Senator Mark Lawrence, Chair
Representative Seth Berry, Chair
Joint Standing Committee on Energy, Utilities & Technology
My name is Sue Ely and I am the Clean Energy Policy Advocate & Staff Attorney for the Natural Resources Council of Maine (NRCM). Thank you for the opportunity to testify in general support for this legislation. I acknowledge that the full range of key policy questions raised by this bill go well outside the scope of NRCM’s interests and expertise. At the same time, we know that the nature of ownership and control of the electricity grid has enormous impacts on issues that our 20,000 members and supporters do care deeply about, namely the transition toward a more sustainable, local, clean energy future. This bill requires policymakers to ask big questions about what we want from our utilities, and what structure is needed to get it. These questions, and this bill, deserve our deepest consideration, this session and over the next few years.
Maine’s energy future will likely depend even more on electricity and the electricity grid than it does today. At the same time, our electricity systems were designed for past conditions that are increasingly irrelevant: centralized power plants convert relatively cheap fossil fuels into electricity (at 40% efficiency, with little heed to emissions), which flows in one direction along transmission and then distribution systems to consumers. Ensuring a reliable electric grid meant building a transmission system to a platinum standard, but a passive one: assuming peak demand is what it is and we must simply build and build wires to meet it.
Our energy future is full of opportunity for new options that empower consumers and new technologies that can be deployed to lower the costs of the system. The Committee is familiar with non-transmission (or non-wires) alternatives and their potential to lower delivery costs through distributed generation and energy efficiency. That is the tip of the iceberg. Combining information technology with distributed energy resources increasingly means utilities and consumers have the ability to actively manage load, generation, and storage in much more dynamic ways.
Tapping these benefits means we must evolve and innovate, and our utility must be centrally involved. Utilities are typically conservative and risk averse. That may have served us occasionally in the past, but it is hard to reconcile with the need to adapt more quickly. We cannot afford to take 10 years and hundreds of millions of dollars to upgrade systems that are out of date by the time they are complete. Furthermore, consumers will play a much more active role in investing in distributed energy and managing their load. We need consumers to shift to time-of-use rates and charge their electric vehicles off peak and invest in solar plus storage plus demand response. To persuade consumers to adapt and embrace these changes, we need to truly put consumers’ interests first and consumers need to trust their utility to do so.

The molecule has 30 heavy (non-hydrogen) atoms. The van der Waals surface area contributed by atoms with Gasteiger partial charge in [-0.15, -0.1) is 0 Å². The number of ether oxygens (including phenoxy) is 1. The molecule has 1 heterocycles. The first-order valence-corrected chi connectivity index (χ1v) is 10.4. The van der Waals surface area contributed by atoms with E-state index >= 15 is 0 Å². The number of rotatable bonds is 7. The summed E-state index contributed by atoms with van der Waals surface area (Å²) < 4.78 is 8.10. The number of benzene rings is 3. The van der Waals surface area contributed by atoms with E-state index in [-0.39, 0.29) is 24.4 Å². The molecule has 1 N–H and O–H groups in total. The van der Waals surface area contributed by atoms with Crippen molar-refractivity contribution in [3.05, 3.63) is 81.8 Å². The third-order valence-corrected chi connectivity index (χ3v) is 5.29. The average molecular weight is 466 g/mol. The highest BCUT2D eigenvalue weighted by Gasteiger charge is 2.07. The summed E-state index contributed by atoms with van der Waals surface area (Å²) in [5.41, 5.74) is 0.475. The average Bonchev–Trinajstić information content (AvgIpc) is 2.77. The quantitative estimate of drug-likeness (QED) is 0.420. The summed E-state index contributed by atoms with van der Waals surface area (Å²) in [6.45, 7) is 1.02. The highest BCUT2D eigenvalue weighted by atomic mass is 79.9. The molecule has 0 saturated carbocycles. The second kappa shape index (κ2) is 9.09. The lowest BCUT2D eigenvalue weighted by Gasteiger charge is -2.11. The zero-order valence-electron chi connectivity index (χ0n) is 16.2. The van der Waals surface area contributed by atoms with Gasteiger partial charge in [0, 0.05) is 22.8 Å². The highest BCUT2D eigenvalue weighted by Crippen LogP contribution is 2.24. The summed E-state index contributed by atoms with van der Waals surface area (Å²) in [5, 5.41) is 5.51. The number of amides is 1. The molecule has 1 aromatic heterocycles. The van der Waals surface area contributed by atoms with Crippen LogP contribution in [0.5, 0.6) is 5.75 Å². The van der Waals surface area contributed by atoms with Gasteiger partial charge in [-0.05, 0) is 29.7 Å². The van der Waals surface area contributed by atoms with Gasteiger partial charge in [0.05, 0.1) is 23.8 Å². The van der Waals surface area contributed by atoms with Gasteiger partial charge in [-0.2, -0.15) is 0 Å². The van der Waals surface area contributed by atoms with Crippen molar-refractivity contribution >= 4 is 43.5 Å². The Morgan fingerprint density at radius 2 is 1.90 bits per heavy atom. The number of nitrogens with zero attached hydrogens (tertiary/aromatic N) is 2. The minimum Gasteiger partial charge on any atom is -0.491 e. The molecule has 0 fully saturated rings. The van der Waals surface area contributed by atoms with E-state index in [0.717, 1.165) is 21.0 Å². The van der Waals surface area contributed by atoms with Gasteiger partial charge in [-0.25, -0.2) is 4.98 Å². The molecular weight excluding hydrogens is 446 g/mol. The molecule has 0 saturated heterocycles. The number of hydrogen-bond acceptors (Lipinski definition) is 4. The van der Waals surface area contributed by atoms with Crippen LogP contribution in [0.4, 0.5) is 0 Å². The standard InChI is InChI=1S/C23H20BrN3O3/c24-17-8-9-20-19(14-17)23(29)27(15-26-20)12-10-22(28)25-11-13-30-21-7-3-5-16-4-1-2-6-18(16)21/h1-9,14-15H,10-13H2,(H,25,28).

Our energy future is also a renewable energy future. Our supply mix will be more diverse, with large volumes of grid-scale resources and large volumes of distributed resources. To integrate all of these resources over the coming decades, we need a utility that embraces this change and plans for it. That doesn’t mean looking for ways to earn returns where electrification might justify new wires or substations.
We must be honest: More often than not, Maine’s large investor-owned utilities have impeded and obstructed the movement toward a cleaner, more efficient and local energy system. The interests of their shareholders, who maximize earnings based on the old system, was too often unaligned with the public interest. To be fair and accurate, of the two investor-owned utilities, Central Maine Power (CMP) has been especially reactionary on a range of policies.
For the last two decades, CMP fought investment in cost-effective energy efficiency programs, opposed renewable energy policies of almost every kind, and blocked smart grid policies and institutions. Three years ago, a lobbyist for CMP was forced to admit to this committee that, if the company couldn’t own and profit from solar power, it wasn’t interested.
On the one hand, this bill should be more than a referendum on CMP. But it would be naïve to deny that the idea of converting Maine’s investor-owned utilities into a consumer-owned utility would not be in the place it is today if CMP had done more to meet the needs of its customers and the needs of the state to move toward a cleaner, more reliable, and more responsive energy system.
Finally, as the Committee considers this bill in greater detail, we encourage you to look specifically for how to integrate the structure and decision-making of any new utility with our existing public policy goals. It will not suffice to replace shareholder profit-based decision-making, with decisions by consumers who seek only the cheapest rates in the near term without planning for a low-cost future that is low-carbon and high-tech.
We urge you to give careful consideration to the specific pros and cons of this bill, and the steps and stages necessary to moving this proposal forward. Thank you.